A detailed history and thorough physical examination was initially carried out on each participant. Those who met the criteria for the study were then randomly assigned into experimental and control groups. The flow chart of the study is presented in Figure 1.
Functional Level Assessment: This was assessed using the Gross Motor Function Classification System- Expanded and Revised according to standard .
Degree of Spasticity Assessment: This was done using the Modified Ashworth Scale (MAS). Both upper limbs (shoulder adductors, elbow flexors and wrist flexors) and lower limbs (hip adductors, knee flexors and ankle plantar flexors) were assessed for spasticity bilaterally (left and right) according to the pattern presented by the participants. Each participant was placed in a relaxed supine position and the starting position of testing each muscle group was a maximal placement of the joint in a position of their primary function and then maximally moved to a lenghtened position opposite to their primary movement. Participants were then scored based on the amount of resistance to passive movement as described in MAS. To accommodate the score of “1+” modification for numeric analysis, grade ‘‘1+’’ was recorded as 1.5.
The participants in both experimental and control groups had a total of 20 treatment sessions consecutively for 10 weeks at the rate of two sessions per week. It was ensured that participants in both groups were not on any form of anti-spastic medication throughout the study.
Those in the experimental group received exercise training in water of temperature ranging between 28-32 ºC for 10 weeks with the exercised parts fully immersed in water. The exercise protocol consisted of 3 categories of exercises:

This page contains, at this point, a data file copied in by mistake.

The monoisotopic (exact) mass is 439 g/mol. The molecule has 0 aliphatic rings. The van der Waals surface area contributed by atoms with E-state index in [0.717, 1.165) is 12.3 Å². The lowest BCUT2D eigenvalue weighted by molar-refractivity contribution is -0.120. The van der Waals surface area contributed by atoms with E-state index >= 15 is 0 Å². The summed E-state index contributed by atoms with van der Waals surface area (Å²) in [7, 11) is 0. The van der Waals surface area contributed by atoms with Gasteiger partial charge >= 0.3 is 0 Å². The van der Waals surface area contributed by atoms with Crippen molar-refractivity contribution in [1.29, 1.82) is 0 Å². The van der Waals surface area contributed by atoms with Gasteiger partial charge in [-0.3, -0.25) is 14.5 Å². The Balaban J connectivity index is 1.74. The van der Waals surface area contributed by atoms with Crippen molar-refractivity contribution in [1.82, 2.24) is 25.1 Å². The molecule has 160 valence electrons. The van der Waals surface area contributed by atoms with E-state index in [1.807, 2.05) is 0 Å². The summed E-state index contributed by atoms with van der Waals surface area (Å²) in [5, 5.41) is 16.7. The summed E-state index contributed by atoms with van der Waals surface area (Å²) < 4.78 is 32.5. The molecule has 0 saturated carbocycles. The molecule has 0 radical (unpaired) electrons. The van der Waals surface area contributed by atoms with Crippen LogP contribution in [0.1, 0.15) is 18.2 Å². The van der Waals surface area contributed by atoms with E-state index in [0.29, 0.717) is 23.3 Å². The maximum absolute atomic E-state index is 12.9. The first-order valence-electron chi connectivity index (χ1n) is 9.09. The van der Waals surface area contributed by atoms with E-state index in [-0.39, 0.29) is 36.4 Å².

Exercise 1 (Manual passive stretching): Each joint involving the spastic group of muscles was passively stretched and held in this in fully lengthened position of the muscle groups for up to 60 seconds follow by relaxation of 30 seconds. This procedure was repeated five times for each part
Exercise 2: Weight bearing one or both upper extremities in sitting with or without support for 60 seconds and repeated 5 times.
Exercise 3: Weight bearing on both lower extremities in standing with or without support for 60 seconds and repeated 5 times.
Participants in the control group received same exercise intervention as those in the experimental group except that the intervention was carried out on land.
Participants in both groups were re-assessed after 4 weeks, after 8 weeks and after 10 weeks of intervention for changes in spasticity using the Modified Ashworth Scale (MAS). All assessments were carried out by blinded assessors.